A spider bite, also called arachnidism, is an injury caused by the bite of a spider. Most spider bites are not dangerous, and children may have mild symptoms around the bite site. However, bites from black widow spiders and brown recluse spiders require emergency medical care.
Brown recluse spider venom can cause skin necrosis, which often requires skin grafting to repair the bite site. On the other hand, black widow spider venom affects the nervous system. Although antivenoms are available for black widow spider venom, they are not commonly used due to the increased risk of anaphylaxis.
Read this post to know about the types of spiders, symptoms of spider bites, risk factors, complications, prevention, and treatment options for spider bites in children.
Types Of Spiders
Most spiders are poisonous. However, the fangs of most of these specimens are too short or fragile to penetrate the human skin. Although there are various species of spiders, the following two species are known to cause severe bite injuries (1).
A black widow spider is a jet-black, shiny spider with red or orange hourglass-shaped marks on its abdomen. It is also characterized by its approximately one-inch (2.5mm) long legs. The brown widow spider, found in the southern US, is related to the black widow spider. The treatment is the same for both black and brown widow spider bites.
Brown recluse spiders are also called violin spiders, reapers, fiddle-backs, and brown spiders. Their legs measure approximately half an inch or 12mm long, and they have a dark violin-shaped mark on the head. Brown recluse spiders do not usually bite unless trapped.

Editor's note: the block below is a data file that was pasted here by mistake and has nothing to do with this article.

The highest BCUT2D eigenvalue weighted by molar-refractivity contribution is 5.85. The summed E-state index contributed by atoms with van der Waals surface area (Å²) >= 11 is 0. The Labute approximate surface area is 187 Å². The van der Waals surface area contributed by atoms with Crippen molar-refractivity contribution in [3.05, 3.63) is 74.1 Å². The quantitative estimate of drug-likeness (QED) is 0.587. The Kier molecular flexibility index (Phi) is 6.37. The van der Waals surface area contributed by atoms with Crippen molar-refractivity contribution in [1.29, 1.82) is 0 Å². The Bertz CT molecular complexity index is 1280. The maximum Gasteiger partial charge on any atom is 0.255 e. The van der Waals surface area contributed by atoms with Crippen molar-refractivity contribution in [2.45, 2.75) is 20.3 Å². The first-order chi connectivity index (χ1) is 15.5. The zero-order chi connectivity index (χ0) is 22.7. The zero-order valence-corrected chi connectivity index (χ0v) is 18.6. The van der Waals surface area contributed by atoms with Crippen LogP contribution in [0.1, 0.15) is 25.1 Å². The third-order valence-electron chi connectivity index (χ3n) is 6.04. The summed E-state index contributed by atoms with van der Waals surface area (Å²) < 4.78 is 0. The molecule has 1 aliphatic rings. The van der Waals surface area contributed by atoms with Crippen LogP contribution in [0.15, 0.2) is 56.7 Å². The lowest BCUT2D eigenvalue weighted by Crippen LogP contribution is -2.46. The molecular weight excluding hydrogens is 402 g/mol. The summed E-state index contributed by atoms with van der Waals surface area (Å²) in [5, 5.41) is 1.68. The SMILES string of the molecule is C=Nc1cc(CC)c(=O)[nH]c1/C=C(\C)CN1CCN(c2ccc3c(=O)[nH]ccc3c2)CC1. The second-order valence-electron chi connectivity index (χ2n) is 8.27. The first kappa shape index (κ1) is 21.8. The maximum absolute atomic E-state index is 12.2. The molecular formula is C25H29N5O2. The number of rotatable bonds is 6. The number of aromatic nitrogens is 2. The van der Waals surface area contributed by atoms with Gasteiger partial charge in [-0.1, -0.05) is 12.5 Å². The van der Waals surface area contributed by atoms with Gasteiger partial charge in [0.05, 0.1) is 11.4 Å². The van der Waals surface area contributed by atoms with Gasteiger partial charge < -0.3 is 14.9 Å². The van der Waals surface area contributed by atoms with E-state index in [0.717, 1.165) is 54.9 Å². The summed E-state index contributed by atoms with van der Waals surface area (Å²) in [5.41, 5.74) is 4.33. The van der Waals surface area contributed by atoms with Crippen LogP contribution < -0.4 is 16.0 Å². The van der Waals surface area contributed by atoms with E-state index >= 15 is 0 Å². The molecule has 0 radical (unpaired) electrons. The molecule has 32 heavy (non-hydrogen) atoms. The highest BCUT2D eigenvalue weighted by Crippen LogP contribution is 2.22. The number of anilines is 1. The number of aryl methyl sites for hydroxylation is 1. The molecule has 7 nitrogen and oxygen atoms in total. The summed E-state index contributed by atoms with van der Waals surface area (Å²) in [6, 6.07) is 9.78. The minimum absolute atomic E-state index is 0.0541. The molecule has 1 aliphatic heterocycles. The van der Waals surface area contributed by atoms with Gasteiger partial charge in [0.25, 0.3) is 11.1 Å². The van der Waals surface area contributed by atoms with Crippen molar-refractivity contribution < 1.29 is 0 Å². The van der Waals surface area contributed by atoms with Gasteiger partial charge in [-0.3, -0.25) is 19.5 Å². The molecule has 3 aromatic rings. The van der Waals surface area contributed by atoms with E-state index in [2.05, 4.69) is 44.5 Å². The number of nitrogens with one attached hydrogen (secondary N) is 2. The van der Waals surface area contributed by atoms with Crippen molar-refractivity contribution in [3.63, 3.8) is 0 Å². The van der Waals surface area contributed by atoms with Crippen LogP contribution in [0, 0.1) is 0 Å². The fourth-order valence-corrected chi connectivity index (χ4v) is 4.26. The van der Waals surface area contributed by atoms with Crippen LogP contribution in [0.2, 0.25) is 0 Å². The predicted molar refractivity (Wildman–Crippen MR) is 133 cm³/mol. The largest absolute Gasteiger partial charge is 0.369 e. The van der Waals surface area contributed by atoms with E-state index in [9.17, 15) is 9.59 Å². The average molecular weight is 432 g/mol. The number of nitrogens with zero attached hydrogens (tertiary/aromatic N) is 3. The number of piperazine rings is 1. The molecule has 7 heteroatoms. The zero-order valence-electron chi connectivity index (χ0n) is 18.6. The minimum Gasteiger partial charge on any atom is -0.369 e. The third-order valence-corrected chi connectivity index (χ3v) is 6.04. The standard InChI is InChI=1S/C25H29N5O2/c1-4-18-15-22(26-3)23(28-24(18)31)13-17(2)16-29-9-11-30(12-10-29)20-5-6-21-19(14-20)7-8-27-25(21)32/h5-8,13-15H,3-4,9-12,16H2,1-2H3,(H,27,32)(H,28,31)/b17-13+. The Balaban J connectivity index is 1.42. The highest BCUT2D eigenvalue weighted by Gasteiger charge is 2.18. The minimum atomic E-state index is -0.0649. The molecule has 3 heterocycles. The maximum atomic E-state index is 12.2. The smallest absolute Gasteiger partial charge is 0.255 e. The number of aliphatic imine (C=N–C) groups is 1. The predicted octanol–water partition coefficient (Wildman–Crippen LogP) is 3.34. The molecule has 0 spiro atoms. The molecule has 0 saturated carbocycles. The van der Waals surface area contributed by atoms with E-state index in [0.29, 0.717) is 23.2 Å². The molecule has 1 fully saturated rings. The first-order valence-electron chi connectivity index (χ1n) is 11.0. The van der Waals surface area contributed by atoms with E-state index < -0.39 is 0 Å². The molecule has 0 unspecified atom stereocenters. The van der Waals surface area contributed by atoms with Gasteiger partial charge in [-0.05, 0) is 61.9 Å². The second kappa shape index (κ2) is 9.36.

Non-dangerous spiders are responsible for bites without severe reactions. Identifying the spiders can help you make the right decisions about the treatment.
Symptoms Of Spider Bite
Spider bite symptoms are caused by the venom injected into the skin. The symptoms may vary depending on the species (1) (2).
Black widows spider bites may cause the following symptoms.
- Immediate local swelling and pain on the bite site
- Two fang marks on the bite site in most cases
- Stomach cramps and muscle cramps within an hour to six hours after a bite and often lasting between 24 and 48 hours
- Itching, swelling of the eyes, dizziness, sweating, nausea, and vomiting may be seen in some children
- Headaches, anxiety, and restlessness
Some may have dry bites if the fangs are small. Death from black spider bites is rare and may occur if a child is bitten by several spiders or if the child is very young.
- Brown recluse spider bite
Brown recluse spider bites may cause the following symptoms.
- The child may experience pain and itching at the bite site
- Blisters appear on the bite site within four to eight hours
- Fever, muscle pain, nausea, and vomiting may occur in some children
- The center of the bite site may become bluish and depressed or crater-like in two to three days
Although brown recluse spider bites do not cause any life-threatening issues, skin grafting may be needed in 10% of cases.
- Non-dangerous spider bites
Non-dangerous spider bites may not cause severe symptoms. Some unexplained, tender bites at night can be from non-dangerous spiders. The common symptoms of non-dangerous spider bites may include
- Pain, redness, and swelling at the bite site.
- Bee sting-like appearance
These symptoms usually last for one or two days.